Last fall I attended a class from Schluter Systems about some of their products including Ditra.  Ditra is the orange-colored waffle-looking stuff on the floor in this picture.  It’s not only much easier and cleaner to install than cementboard, but it’s touted as being a superior underlayment to actually give you a better tile installation over the years.  It was interesting to learn about some of the reasons Ditra works so well and is such a great product to use.

The problem with tile floors is that you want a strong foundation under your tile to support it throughout, yet at some point there needs to be some flexibility because homes will move on you.  This is especially true with any wood construction, but also for homes built on a slab.  Cracks can develop and expansion joints are needed to allow for movement.  If you tile right over the top of this, you can plan on having the same cracks in your tile.  To remedy this we need a suitable layer of some sort to separate the tile from the movement of the substrate below, while still being supported well.

Cementboard has been a popular choice for this layer and for the most part it works well because the cementboard doesn’t absorb moisture like wood and is much more stable.  However, it is installed using screws or nails throughout and is affected by movement below, albeit reduced.  If you really want to ‘uncouple’ the tile from the substrate below Ditra is the answer.

Ditra under tile in new master bathroom.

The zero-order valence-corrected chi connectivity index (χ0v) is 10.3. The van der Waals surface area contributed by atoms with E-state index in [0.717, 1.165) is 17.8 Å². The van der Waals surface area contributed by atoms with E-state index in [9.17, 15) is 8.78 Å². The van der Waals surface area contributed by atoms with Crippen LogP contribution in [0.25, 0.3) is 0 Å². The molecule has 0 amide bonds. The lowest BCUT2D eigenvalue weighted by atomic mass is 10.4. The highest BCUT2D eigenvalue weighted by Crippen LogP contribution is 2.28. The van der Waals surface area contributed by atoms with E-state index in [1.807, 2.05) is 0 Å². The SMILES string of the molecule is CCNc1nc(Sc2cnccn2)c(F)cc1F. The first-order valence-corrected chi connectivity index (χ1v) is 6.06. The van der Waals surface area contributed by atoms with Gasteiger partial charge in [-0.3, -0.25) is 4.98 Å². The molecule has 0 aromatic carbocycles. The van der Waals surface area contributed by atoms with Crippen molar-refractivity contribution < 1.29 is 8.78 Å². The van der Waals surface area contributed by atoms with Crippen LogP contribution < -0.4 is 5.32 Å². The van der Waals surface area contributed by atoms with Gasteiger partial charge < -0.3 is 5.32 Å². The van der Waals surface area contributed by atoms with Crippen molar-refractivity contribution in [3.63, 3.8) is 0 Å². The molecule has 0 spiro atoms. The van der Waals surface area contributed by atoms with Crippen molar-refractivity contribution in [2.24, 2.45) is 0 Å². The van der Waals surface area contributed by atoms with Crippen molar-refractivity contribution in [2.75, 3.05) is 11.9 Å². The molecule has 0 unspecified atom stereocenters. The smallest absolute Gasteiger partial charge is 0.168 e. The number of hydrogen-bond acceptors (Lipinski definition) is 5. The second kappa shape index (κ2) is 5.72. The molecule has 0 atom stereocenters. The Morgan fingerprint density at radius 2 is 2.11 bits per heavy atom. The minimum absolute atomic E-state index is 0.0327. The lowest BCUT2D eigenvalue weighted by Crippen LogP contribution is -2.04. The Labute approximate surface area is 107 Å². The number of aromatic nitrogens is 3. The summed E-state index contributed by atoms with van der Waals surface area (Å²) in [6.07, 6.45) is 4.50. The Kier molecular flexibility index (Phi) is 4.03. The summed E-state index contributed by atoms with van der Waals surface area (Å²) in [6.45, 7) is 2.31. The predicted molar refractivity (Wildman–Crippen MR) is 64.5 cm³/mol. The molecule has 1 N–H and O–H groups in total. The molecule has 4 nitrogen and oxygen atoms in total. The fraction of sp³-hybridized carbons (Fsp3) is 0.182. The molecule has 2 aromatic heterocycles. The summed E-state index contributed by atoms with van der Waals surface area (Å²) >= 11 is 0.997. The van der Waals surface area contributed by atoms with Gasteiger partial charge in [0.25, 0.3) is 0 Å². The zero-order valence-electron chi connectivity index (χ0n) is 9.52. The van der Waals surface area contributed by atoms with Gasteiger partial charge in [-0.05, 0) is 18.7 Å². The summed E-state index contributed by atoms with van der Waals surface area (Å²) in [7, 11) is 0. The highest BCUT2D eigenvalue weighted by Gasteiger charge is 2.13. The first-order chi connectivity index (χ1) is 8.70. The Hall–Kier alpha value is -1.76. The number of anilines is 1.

Ditra Uncouples

I’m not an expert on the scientific reasons that Ditra works, but here’s my understanding of it.  Ditra is installed into a layer of thinset mortar suitable for the substrate and then tile is laid over the top using unmodified thinset mortar.  The Ditra is sandwiched into the mortar, but there are tiny cavities below it that allow the slightest movement.  It’s almost like the tile is a floating floor detached from what is going on below the Ditra.  This is not something that is accomplished using cementboard, making the Ditra a superior product for this reason alone.  But wait..  there’s more!

Ditra is Easy to Cut

If you’ve ever installed cementboard you know what a mess it is to cut.  If you use any sort of power tool to cut it the dust will hover around you in a cloud.  Not good.  Make sure you’re outside and have the appropriate respirator on.  I usually make all my straight cuts using the score-snap method which greatly cuts down on the dust and I can save my blades for the harder cuts.  For these I just use my jigsaw outfitted with a carbide-tip blade.  These aren’t too expensive and it works well for cutting out notches or openings for pipes and toilet flanges.  That’s a lot of work!

Cutting Ditra only requires a utility knife.  I start in one corner and roll it out.  When I come to an obstruction, I just cut the Ditra as I go, often cutting all the pieces for the room before I even mix up the mortar.  No dust, easy to make accurate cuts.

Ditra is Lighter and Thinner

Ditra weighs only a fraction of the cementboard.  Rather than unloading several sheets of heavy cementboard, you can carry an entire room with of Ditra in one roll on your shoulder.  That is not only much easier on the back, but it saves lots of time, both unloading it at the jobsite, but also at the store when you purchase it.

Lastly, at around 1/8″ thick Ditra is also thinner than cementboard which comes in either 1/4″ or 1/2″ thicknesses.  This is often important with a tile floor installation because you are wanting to avoiding making the new floor much higher than the surrounding floors.  However, if you are wanting a thicker option, they do offer a Ditra XL which is useful when matching new tile to surrounding 3/4″ hardwoods.

I still have clients that want the cementboard and that’s fine, but I’m sold on Ditra and love to use it whenever I can.